John and Nicholas Battjes acquired the company in 1949 and developed new uses for Tree Tanglefoot, plus other products that could control destructive pests without using poisonous chemicals. One of the most important products was Tangle-Trap, a safe adhesive for coating traps used to detect and monitor the presence of crop-damaging insects.

Tanglefoot now markets a variety of products used in pest control for trees, including balloons and reflective ribbons that repel birds and other animal pests such as deer.

Skendzel, who bought the company from the Battjes brothers, said the popular concern for the environment brought new attention to the company's natural, non-chemical pest control solutions. Retail stores that carry lawn and garden products typically carry some Tanglefoot products, he said, including Fruitbasket Flowerland and Ace Hardware stores.

Tanglefoot only employs about 10 people today, according to Skendzel. He said all of the Tanglefoot-brand products with the exception of the coated sticky traps are still made at the Straight Avenue plant.

"We pride ourselves on adapting to the customer needs and being able to perform multiple production runs to meet demand. It gets hectic in the spring season, but we always seem to get it done," said Skendzel.

Skendzel said he didn’t really change anything when he took over the company in 1986, and he attributes its continued success to the "great group of people" who work there. The work culture is "more like a family type of thing," he said.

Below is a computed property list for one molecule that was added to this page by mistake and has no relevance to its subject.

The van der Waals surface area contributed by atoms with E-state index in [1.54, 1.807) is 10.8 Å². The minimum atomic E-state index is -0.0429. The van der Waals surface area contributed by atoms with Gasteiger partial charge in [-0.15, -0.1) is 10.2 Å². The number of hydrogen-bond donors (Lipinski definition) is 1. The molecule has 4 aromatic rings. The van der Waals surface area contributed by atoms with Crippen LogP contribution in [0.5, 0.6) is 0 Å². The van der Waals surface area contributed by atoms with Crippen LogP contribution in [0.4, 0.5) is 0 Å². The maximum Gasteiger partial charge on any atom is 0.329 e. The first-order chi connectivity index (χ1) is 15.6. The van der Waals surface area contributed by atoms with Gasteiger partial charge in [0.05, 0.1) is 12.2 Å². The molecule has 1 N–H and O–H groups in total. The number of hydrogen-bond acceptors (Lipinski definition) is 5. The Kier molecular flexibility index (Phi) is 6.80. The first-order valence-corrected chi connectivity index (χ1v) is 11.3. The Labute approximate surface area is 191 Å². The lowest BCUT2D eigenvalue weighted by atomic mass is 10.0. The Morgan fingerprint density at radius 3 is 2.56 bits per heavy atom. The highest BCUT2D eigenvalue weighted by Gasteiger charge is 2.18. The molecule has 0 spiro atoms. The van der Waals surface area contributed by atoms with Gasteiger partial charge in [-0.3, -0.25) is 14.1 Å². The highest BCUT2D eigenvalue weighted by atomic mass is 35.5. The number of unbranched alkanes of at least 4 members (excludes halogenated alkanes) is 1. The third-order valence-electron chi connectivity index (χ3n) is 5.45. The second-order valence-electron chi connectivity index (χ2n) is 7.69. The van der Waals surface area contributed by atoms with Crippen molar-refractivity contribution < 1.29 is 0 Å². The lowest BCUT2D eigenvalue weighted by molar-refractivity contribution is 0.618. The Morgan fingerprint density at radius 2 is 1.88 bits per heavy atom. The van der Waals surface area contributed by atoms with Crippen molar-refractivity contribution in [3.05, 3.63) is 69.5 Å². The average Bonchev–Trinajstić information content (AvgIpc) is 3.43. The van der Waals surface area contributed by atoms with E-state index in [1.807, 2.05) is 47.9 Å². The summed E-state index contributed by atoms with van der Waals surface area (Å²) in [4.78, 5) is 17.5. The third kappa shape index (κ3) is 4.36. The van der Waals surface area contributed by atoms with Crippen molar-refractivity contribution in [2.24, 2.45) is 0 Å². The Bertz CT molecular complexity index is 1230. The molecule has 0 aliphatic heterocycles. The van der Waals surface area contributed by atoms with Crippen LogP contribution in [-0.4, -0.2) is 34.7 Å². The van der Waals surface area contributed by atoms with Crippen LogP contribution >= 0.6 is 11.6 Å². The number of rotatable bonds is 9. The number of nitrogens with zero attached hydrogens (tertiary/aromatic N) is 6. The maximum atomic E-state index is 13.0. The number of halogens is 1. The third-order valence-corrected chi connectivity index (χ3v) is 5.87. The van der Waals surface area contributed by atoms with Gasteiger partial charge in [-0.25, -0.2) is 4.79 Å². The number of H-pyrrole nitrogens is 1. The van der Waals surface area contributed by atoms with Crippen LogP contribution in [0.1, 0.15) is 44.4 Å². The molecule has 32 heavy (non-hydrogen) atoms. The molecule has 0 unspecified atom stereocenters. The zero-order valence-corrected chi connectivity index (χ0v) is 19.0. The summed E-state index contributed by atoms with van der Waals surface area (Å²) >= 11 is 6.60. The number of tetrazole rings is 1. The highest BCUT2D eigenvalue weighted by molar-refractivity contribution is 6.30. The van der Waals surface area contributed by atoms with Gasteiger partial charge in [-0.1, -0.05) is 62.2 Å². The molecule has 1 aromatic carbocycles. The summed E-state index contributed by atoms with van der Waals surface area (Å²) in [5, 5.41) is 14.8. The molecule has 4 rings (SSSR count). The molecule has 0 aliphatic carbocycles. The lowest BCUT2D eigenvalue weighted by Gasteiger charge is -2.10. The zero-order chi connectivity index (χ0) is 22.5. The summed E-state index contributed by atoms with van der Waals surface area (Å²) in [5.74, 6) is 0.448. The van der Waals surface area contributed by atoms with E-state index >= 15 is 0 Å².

Although the products are sold nationwide, Skendzel said the West Coast is the company’s biggest market. Tanglefoot adhesive compounds are also still shipped to places in Central and South America where organic food crop production prohibits use of chemicals. Tree Tanglefoot is being used in experiments by entomologists as a potential means of controlling the emerald ash borer in Michigan, according to Skendzel.

Although he does not reveal the company's annual sales revenue, Skendzel stated that 2009 may be one of the company's best years since he has owned it. He described insects as "recession-proof."

Skendzel said he first met people from Contech last spring at a major trade show, and they told him they wanted to grow their business in the U.S. Skendzel said he had already realized that Tanglefoot needed more cash than it had access to in order to develop new products.

Contech describes itself as a "green technology company" that develops and markets environmentally friendly products to control garden pests and pets. Contech lines include insect traps, tree care and animal repellents. It was interested in Tanglefoot because the Grand Rapids company was selling similar products to city park managers, urban forestry departments and nurseries, in addition to consumers.

“Effective, green pest management and bio-pesticides are the future of the industry,” said Contech President and CEO Mark Grambart. “Tanglefoot has been a leader in the green pest management market since before most companies even knew the market existed."

A Contech news release said the manufacturing and distribution of Tanglefoot products will remain at the facility in Grand Rapids.